Treatment of Baptists (1993-September 2000) [UKR35293.E]

According to the Annual Report on International Religious Freedom for 2000,

Such faiths as Baptists, evangelical Christians, Jehovah's Witnesses, and the Church of Jesus Christ of Latter-Day Saints (Mormons), ... have experienced rapid growth since the country's independence and currently ... constitute approximately 2 percent of the population (5 Sept. 2000).

In a 19 July 2000 report by the Providence Journal, Denton Lotz, general secretary of the Baptist World Alliance (BWA), "representing a community of 100 million Baptists in 163,000 Baptist churches scattered among 200 countries" was cited as saying that the number of Baptist churches in Ukraine had doubled "from 1,000 to 2,000 in just 10 years time." In a report published in 2000, the BWA provides information on two Ukrainian Baptist federations, the Brotherhood of Christians-Baptists of the Ukraine and the Union of Evangelical Christian Baptists of the Ukraine. According to the report, the Brotherhood of Christians-Baptists represents 98 churches with a total of 9,950 members, while the Union of Evangelical Christian Baptists represents 2,453 churches with a total of 125,457 members (ibid.). In October 1997, a Florida-based Baptist missionary conducted services in Kiev which were broadcast on "the Ukraine National Television Network to an audience estimated at 52 million in Ukraine and five regions in Russia" (BWA News Dec. 1997).

Information on the treatment of Baptists is scarce among the sources consulted by the Research Directorate. However, the Annual Report on International Religious Freedom for 2000 states that although the government "generally" respects individuals' right to practice the religion of their choice, some religious groups "experienced delays" in the processing of their state registration applications or reported difficulties in obtaining visas for foreign religious workers (5 Sept. 2000). However, the report adds that the Baptist church is "now able to obtain visas for all [its] religious workers," and that it "no longer encountered any restrictions on baptizing persons in the Dnipro" (ibid.). The report further states that

There are some indications of popular suspicion of "nonnative" religions and foreign missionaries. There have been occasional statements by Ukrainian Orthodox Church officials (both Moscow and Kiev Patriarchates) denouncing the spread of such religions and sharply criticizing their missionary activities. Popular suspicion has not led to significant public criticism or actions against such religions, which continue to find many converts. However, missionaries reported some instances of societal discrimination against members of their churches, such as salary cuts, layoffs, and public criticism for betraying "native religions" (ibid.).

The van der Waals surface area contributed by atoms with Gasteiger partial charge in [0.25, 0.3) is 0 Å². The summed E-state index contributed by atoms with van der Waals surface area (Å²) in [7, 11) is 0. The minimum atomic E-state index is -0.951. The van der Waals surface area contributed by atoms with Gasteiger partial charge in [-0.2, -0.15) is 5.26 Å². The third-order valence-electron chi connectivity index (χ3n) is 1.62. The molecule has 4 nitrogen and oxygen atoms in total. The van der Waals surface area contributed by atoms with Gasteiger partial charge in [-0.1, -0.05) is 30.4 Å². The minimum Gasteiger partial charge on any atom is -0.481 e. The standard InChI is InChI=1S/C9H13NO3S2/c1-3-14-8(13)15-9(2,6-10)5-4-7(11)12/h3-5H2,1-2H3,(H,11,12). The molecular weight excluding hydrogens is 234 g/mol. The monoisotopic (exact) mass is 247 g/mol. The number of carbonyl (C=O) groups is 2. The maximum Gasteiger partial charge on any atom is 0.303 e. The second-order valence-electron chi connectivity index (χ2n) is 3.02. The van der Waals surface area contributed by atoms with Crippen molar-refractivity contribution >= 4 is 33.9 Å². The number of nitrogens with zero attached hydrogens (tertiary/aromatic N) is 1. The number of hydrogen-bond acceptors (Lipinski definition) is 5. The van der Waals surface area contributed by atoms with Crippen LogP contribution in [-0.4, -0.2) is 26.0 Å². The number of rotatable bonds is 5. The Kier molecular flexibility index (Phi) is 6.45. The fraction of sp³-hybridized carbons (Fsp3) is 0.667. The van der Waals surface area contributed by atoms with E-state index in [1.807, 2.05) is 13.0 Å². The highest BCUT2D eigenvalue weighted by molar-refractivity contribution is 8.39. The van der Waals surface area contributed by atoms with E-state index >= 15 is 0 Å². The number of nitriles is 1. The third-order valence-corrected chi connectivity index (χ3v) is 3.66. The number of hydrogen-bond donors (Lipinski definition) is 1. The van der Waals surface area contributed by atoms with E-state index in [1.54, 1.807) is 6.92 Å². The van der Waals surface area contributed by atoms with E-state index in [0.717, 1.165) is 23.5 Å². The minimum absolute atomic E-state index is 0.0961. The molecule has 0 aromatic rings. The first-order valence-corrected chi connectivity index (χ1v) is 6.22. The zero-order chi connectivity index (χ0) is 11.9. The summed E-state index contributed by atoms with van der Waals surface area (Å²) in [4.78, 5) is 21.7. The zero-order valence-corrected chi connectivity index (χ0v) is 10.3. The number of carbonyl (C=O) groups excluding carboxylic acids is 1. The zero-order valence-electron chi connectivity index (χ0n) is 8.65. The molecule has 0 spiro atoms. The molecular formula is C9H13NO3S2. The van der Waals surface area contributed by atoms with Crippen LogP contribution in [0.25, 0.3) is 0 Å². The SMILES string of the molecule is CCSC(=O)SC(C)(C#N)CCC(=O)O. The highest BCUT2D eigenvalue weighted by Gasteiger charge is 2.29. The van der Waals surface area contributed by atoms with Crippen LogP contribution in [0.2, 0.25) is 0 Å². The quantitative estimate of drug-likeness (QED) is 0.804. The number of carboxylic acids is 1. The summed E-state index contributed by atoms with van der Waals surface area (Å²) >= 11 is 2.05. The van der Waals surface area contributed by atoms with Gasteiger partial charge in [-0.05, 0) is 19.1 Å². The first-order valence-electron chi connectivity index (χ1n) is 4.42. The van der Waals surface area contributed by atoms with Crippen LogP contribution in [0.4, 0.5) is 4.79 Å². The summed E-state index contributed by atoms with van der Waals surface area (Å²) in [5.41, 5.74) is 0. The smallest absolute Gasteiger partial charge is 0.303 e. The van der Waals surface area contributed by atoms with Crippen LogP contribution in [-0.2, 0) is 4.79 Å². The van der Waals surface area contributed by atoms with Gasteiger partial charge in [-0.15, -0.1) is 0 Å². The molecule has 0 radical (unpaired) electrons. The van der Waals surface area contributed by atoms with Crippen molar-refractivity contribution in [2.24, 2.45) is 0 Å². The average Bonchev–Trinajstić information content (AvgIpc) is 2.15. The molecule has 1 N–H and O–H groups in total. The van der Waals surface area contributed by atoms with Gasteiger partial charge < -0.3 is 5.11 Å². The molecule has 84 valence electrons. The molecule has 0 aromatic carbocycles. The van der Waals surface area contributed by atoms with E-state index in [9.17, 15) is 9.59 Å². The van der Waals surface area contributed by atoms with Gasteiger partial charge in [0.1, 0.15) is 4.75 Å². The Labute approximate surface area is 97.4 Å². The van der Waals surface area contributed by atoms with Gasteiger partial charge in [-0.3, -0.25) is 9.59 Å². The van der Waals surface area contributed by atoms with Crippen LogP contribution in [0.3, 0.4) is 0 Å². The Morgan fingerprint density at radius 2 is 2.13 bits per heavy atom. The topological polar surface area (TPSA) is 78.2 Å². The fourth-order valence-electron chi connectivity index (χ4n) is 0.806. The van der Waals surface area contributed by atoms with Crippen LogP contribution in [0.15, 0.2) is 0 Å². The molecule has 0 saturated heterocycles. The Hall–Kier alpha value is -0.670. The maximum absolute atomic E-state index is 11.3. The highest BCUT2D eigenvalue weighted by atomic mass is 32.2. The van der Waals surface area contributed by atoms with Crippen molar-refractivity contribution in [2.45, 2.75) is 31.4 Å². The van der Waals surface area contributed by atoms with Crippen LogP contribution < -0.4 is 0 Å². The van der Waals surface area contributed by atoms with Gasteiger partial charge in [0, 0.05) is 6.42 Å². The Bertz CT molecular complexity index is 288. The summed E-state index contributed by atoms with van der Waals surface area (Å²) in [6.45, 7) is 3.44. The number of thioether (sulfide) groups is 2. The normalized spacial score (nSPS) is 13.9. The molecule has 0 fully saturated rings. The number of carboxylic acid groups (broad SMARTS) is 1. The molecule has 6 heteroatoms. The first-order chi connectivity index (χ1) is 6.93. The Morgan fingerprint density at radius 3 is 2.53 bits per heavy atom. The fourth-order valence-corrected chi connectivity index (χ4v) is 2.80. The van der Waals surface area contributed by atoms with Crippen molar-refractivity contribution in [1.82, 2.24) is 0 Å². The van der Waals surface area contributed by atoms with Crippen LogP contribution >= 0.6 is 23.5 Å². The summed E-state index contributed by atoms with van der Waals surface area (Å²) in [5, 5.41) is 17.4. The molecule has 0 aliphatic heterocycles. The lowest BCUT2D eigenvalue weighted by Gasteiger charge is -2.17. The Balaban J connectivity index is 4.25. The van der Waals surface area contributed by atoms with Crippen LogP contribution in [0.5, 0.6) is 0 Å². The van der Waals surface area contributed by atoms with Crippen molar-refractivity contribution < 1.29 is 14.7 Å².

According to The Ukrainian Weekly, published in the United States by the Ukrainian National Association, three Baptist preachers were arrested on 4 May 1999 in the eastern Ukrainian town of Kehychivka and imprisoned for ten days, "presumably under the Ukrainian Administrative Code, although it remains unclear on what charge" (16 May 1999). The report further stated that

These arrests are the first that the Baptists have suffered in Ukraine since the end of the persecution of congregations belonging to the unregistered Council of Churches during the tenure of Mikhail Gorbachev. Baptists in Ukraine are reported to be concerned that this might be a response to the start of the evangelistic campaign, which begins in tent missions in the spring as warmer weather arrives. "Over all, there have been no problems in the area," Russian Evangelistic Ministries told Keston. "What troubles evangelists is that this was done at the beginning of the evangelistic season" (ibid.).

No other reports of arrests of Baptist preachers or church members could be found among the sources consulted by the Research Directorate.

This Response was prepared after researching publicly accessible information currently available to the Research Directorate within time constraints. This Response is not, and does not purport to be, conclusive as to the merit of any particular claim to refugee status or asylum. Please find below the list of additional sources consulted in researching this Information Request.


Annual Report on International Religious Freedom for 2000. 5 September 2000. [Accessed 13 Sept. 2000]

Baptist World Alliance (BWA). 2000. "1999 Statistics." [Accessed 13 Sept. 2000]

BWA News. December 1997. "Kiev Crusade." [Accessed 13 Sept. 2000]

Providence Journal. 19 July 2000. Richard C. Dujardin. "Baptist Leader Lotz is a Man of the World." (NEXIS)

The Ukrainian Times [Parsippany, New Jersey]. 16 May 1999. "Baptists Detained as Evangelistic Meetings Begin." [Accessed 13 Sept. 2000]

Additional Sources Consulted

Country Reports 1994-1999.

World News Connection (WNC)

Internet sites including:

Amnesty International.

BBC. 1998-2000.

The Economist [London]. 1997-2000.

Human Rights Without Frontiers.

International Coalition for Religious Freedom.

International Federation of Human Rights Leagues.

International Helsinki Federation for Human Rights.

International League for Human Rights.

Kyiv Post. Search Engine. 1997-2000.

Russia Religion News [DeLand, Florida]. 1999-2000.